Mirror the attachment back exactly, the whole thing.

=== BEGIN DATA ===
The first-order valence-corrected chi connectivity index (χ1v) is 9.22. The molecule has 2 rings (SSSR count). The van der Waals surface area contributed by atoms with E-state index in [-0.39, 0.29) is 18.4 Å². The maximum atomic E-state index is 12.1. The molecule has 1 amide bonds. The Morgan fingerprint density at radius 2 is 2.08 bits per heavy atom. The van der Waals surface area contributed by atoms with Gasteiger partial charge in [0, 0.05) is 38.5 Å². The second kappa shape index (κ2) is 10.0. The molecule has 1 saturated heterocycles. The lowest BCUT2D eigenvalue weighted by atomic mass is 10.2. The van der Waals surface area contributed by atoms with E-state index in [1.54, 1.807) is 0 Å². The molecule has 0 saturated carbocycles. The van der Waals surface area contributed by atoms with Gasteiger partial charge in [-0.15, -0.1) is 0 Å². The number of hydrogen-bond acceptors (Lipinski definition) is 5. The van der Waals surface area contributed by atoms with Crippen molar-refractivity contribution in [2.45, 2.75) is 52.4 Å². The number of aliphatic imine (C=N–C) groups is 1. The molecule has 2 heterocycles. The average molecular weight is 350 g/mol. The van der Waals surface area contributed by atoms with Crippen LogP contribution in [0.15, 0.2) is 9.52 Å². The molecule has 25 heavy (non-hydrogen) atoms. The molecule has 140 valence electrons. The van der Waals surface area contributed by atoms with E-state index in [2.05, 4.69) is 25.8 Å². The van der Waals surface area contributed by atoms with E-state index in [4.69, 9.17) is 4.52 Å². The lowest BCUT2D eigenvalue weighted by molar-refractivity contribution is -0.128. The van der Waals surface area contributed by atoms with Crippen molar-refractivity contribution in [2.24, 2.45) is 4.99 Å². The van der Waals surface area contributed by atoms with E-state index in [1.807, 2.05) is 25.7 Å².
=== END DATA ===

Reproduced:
The first-order valence-corrected chi connectivity index (χ1v) is 9.22. The molecule has 2 rings (SSSR count). The van der Waals surface area contributed by atoms with E-state index in [-0.39, 0.29) is 18.4 Å². The maximum atomic E-state index is 12.1. The molecule has 1 amide bonds. The Morgan fingerprint density at radius 2 is 2.08 bits per heavy atom. The van der Waals surface area contributed by atoms with Gasteiger partial charge in [0, 0.05) is 38.5 Å². The second kappa shape index (κ2) is 10.0. The molecule has 1 saturated heterocycles. The lowest BCUT2D eigenvalue weighted by atomic mass is 10.2. The van der Waals surface area contributed by atoms with E-state index in [1.54, 1.807) is 0 Å². The molecule has 0 saturated carbocycles. The van der Waals surface area contributed by atoms with Gasteiger partial charge in [-0.15, -0.1) is 0 Å². The number of hydrogen-bond acceptors (Lipinski definition) is 5. The van der Waals surface area contributed by atoms with Crippen molar-refractivity contribution in [2.45, 2.75) is 52.4 Å². The number of aliphatic imine (C=N–C) groups is 1. The molecule has 2 heterocycles. The average molecular weight is 350 g/mol. The van der Waals surface area contributed by atoms with Crippen LogP contribution in [0.15, 0.2) is 9.52 Å². The molecule has 25 heavy (non-hydrogen) atoms. The molecule has 140 valence electrons. The van der Waals surface area contributed by atoms with E-state index in [2.05, 4.69) is 25.8 Å². The van der Waals surface area contributed by atoms with E-state index in [4.69, 9.17) is 4.52 Å². The lowest BCUT2D eigenvalue weighted by molar-refractivity contribution is -0.128. The van der Waals surface area contributed by atoms with Crippen molar-refractivity contribution in [2.24, 2.45) is 4.99 Å². The van der Waals surface area contributed by atoms with E-state index in [1.807, 2.05) is 25.7 Å².